There are a number of different kung fu schools, as well as classes in the parks, that I will continue to check out. Perhaps eventually I will find an instructor that I am really happy with, but so far my scouting has not turned up anything I prefer to the school I'm currently enrolled at.

    I did train for a couple of mornings with a group in the park right near my house. They come from a Shaolin school in the city, however, the school is on the outskirts and would be a very long commute for me. They demonstrated several weapons forms for me, as well as bagua taichi. The taichi was very very good, but the weapons work was just okay. Still the staff forms looked like good practical and traditional Shaolin. Using my aunt as a translator I told them I was not interested in learning taichi, but would like to learn staff with them. They invited me to come to the park to train with them five days a week from 6:30 am until 9:30 am. Unfortunately when I came to train with them it turned out that the short angry looking guy was the instructor (several of them were very nice and friendly), and that he insisted on me training qigong and bagua taichi instead of the staff work. I probably could have gotten very good at bagua taichi training with him, his taichi was excellent and he was a very tough instructor (made me use VERY low stances, and insisted I do twenty minutes of qigong and twenty minutes of standing post every morning), however, as I mentioned, I don't want to study taichi right now, and also with a training regimen like that I would have no time or energy left to keep up on the skills I've already learned. Finally, to top it all off, the guy was always scowling...I never saw him smile once. In the end I told him I preferred to practice what I've already learned and gave him a small amount of money for the time he'd spent on me. He took the money, counted it and then waved me away--never said a word. Good riddance, I guess.

    One morning, while I was across the street from this park, waiting for my aunt to run an errand at the bank, I did see a group I thought I'd really like to train with. I'm almost certain they were doing Shaolin style, and what really sold me was that they were spending a fair amount of the class actually training with partners. They seemed to have a few different instructors (it was a big group) and their kung fu looked pretty solid. Some of the students looked pretty good too--they were certainly training hard. The instructors all had shaved heads--I suspect they are 'monks' from the Shaolin Temple Franchise just outside of Kunming. I have not made it to the local franchise yet, but it's on my list of things to do. (I'm sure it is both too far and too expensive to train at regularly, but it will be cool to visit.) Unfortunately I have yet to find this group again, but I will continue to look for it.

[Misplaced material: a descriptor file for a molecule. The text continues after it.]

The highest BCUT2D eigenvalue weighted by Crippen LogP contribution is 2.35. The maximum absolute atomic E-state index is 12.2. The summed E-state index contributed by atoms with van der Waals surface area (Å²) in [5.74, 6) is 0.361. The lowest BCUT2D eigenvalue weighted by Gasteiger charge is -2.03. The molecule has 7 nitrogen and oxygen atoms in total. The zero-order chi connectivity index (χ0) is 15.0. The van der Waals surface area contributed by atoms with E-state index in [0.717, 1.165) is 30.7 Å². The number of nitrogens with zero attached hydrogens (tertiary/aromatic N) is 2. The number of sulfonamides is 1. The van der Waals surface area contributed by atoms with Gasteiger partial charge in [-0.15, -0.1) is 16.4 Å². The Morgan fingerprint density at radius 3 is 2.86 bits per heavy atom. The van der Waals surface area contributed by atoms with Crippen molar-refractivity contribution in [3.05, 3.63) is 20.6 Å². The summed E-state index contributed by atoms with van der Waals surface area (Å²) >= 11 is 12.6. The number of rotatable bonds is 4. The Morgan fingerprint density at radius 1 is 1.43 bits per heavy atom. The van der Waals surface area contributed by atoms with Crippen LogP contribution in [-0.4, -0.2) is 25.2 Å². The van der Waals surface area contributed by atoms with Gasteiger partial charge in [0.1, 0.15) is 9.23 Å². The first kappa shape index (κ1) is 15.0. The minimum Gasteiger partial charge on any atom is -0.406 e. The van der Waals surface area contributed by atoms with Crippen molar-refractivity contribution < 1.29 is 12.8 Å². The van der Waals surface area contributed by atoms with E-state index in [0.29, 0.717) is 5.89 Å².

Finally, on to my current school and style: The school I'm enrolled at appears to be the best known school in Kunming, which is the capitol and biggest city of Yunnan province, so I guess it is maybe the most famous school in all Yunnan, though I'm not really sure about that. It does however have a few groups of foreigners who come for a week or two to train every year (mostly bagua, I think), so it is certainly known. It's headed by the 'famous' Sha Jun Jie, son of the VERY famous (at least locally, supposedly internationally) Sha Guozheng (now deceased). Sha Guozeng was a wushu coach for many years and is supposed to be internationally famous for combining taichi, bagua, xing yi, and tong bei into the Sha family kung fu style. There are some videos on youtube (which I can't watch here) of Sha Jun Jie and some of his students performing kung fu. Sha Jun Jie is certainly skilled, though it appears that he almost never teaches anymore.

    The styles offered at Sha's school are bagua, taichi, xing yi, tong bei, sanda, and also modern wushu just for the kids class. The kids' instructor has some really good wushu kung fu, very impressive, it's really fun to watch him demonstrating for the kids. I've already talked about the sanda there (mostly taught by Sha Jun Jie's son), so I'll move on to the traditional stuff. Most of the students are studying taichi and bagua, some of them are pretty good, and the teachers are all very good (though quite old), but again, it's all solo forms work--pretty, but useless without the other parts of the training. A few people are studying xing yi, and only a couple (myself included) are studying tong bei.

    The school is in an enormous gymnasium. Classes are informal and everyone trains at once. The teachers--there are always several--wander around from group to group teaching for a few minutes and then moving on. Most nights I'm the only one studying tong bei, and the others who do are training completely different skills, so I'm always on my own. In an hour and a half class, I will get an average of ten minutes instruction and the rest of the time I practice on my own.